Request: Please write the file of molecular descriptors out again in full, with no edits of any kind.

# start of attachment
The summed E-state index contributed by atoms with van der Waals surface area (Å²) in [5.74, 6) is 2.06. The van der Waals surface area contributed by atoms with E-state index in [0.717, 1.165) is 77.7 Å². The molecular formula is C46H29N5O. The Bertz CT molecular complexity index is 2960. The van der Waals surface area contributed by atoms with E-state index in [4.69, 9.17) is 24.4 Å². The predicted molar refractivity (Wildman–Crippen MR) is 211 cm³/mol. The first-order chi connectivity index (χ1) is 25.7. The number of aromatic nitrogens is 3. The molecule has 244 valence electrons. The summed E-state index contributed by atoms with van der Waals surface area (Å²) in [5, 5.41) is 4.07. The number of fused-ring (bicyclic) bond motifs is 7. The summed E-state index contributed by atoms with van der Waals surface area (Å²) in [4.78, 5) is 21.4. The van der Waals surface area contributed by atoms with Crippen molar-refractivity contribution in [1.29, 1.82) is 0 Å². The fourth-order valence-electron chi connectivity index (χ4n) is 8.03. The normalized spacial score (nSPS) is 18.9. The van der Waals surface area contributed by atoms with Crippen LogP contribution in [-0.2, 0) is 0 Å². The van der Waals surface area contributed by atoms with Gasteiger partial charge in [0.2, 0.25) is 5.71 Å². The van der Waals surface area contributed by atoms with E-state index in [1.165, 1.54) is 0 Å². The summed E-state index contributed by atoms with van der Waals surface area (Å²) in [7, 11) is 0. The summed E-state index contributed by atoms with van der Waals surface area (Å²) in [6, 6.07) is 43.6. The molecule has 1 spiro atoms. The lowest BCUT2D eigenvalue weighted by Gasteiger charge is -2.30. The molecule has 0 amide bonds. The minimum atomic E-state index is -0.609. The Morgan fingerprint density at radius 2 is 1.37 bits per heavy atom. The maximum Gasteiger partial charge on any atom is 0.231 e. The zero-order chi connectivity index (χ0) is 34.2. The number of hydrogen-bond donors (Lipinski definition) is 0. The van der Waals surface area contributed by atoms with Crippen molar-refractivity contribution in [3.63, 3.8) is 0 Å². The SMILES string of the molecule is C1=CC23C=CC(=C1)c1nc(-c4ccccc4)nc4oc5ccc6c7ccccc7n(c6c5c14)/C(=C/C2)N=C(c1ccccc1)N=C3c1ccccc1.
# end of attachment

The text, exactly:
The summed E-state index contributed by atoms with van der Waals surface area (Å²) in [5.74, 6) is 2.06. The van der Waals surface area contributed by atoms with E-state index in [0.717, 1.165) is 77.7 Å². The molecular formula is C46H29N5O. The Bertz CT molecular complexity index is 2960. The van der Waals surface area contributed by atoms with E-state index in [4.69, 9.17) is 24.4 Å². The predicted molar refractivity (Wildman–Crippen MR) is 211 cm³/mol. The first-order chi connectivity index (χ1) is 25.7. The number of aromatic nitrogens is 3. The molecule has 244 valence electrons. The summed E-state index contributed by atoms with van der Waals surface area (Å²) in [5, 5.41) is 4.07. The number of fused-ring (bicyclic) bond motifs is 7. The summed E-state index contributed by atoms with van der Waals surface area (Å²) in [4.78, 5) is 21.4. The van der Waals surface area contributed by atoms with Crippen molar-refractivity contribution in [1.29, 1.82) is 0 Å². The fourth-order valence-electron chi connectivity index (χ4n) is 8.03. The normalized spacial score (nSPS) is 18.9. The van der Waals surface area contributed by atoms with Crippen LogP contribution in [-0.2, 0) is 0 Å². The van der Waals surface area contributed by atoms with Gasteiger partial charge in [0.2, 0.25) is 5.71 Å². The van der Waals surface area contributed by atoms with E-state index in [1.165, 1.54) is 0 Å². The summed E-state index contributed by atoms with van der Waals surface area (Å²) in [7, 11) is 0. The summed E-state index contributed by atoms with van der Waals surface area (Å²) in [6, 6.07) is 43.6. The molecule has 1 spiro atoms. The lowest BCUT2D eigenvalue weighted by Gasteiger charge is -2.30. The molecule has 0 amide bonds. The minimum atomic E-state index is -0.609. The Morgan fingerprint density at radius 2 is 1.37 bits per heavy atom. The maximum Gasteiger partial charge on any atom is 0.231 e. The zero-order chi connectivity index (χ0) is 34.2. The number of hydrogen-bond donors (Lipinski definition) is 0. The van der Waals surface area contributed by atoms with Crippen molar-refractivity contribution in [3.63, 3.8) is 0 Å². The SMILES string of the molecule is C1=CC23C=CC(=C1)c1nc(-c4ccccc4)nc4oc5ccc6c7ccccc7n(c6c5c14)/C(=C/C2)N=C(c1ccccc1)N=C3c1ccccc1.